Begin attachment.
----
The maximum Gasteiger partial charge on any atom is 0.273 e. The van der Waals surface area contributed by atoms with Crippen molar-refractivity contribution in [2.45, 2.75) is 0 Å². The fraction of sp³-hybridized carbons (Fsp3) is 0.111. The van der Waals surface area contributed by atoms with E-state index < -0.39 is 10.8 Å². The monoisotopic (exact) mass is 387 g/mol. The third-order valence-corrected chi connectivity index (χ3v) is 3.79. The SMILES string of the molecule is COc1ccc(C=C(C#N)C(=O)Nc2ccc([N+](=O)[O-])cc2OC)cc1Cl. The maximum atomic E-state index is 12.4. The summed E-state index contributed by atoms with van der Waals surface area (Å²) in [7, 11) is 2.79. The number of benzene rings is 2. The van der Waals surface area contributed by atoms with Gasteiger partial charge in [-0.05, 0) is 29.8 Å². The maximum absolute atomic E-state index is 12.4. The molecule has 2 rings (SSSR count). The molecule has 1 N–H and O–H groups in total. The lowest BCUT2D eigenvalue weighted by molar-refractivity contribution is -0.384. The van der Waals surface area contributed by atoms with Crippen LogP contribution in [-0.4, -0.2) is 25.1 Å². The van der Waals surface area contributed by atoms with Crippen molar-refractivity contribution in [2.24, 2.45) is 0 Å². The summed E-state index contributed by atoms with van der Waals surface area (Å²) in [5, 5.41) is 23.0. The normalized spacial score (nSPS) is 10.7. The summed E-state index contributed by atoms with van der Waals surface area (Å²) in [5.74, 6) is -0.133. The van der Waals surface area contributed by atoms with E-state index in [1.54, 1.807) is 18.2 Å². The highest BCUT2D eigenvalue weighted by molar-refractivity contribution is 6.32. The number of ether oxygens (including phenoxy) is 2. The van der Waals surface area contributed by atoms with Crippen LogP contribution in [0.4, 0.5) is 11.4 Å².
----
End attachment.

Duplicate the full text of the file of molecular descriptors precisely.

The maximum Gasteiger partial charge on any atom is 0.273 e. The van der Waals surface area contributed by atoms with Crippen molar-refractivity contribution in [2.45, 2.75) is 0 Å². The fraction of sp³-hybridized carbons (Fsp3) is 0.111. The van der Waals surface area contributed by atoms with E-state index < -0.39 is 10.8 Å². The monoisotopic (exact) mass is 387 g/mol. The third-order valence-corrected chi connectivity index (χ3v) is 3.79. The SMILES string of the molecule is COc1ccc(C=C(C#N)C(=O)Nc2ccc([N+](=O)[O-])cc2OC)cc1Cl. The maximum atomic E-state index is 12.4. The summed E-state index contributed by atoms with van der Waals surface area (Å²) in [7, 11) is 2.79. The number of benzene rings is 2. The van der Waals surface area contributed by atoms with Gasteiger partial charge in [-0.05, 0) is 29.8 Å². The maximum absolute atomic E-state index is 12.4. The molecule has 2 rings (SSSR count). The molecule has 1 N–H and O–H groups in total. The lowest BCUT2D eigenvalue weighted by molar-refractivity contribution is -0.384. The van der Waals surface area contributed by atoms with Crippen LogP contribution in [-0.4, -0.2) is 25.1 Å². The van der Waals surface area contributed by atoms with Crippen molar-refractivity contribution in [2.24, 2.45) is 0 Å². The summed E-state index contributed by atoms with van der Waals surface area (Å²) in [5, 5.41) is 23.0. The normalized spacial score (nSPS) is 10.7. The summed E-state index contributed by atoms with van der Waals surface area (Å²) in [5.74, 6) is -0.133. The van der Waals surface area contributed by atoms with E-state index in [1.54, 1.807) is 18.2 Å². The highest BCUT2D eigenvalue weighted by molar-refractivity contribution is 6.32. The number of ether oxygens (including phenoxy) is 2. The van der Waals surface area contributed by atoms with Crippen LogP contribution in [0.4, 0.5) is 11.4 Å².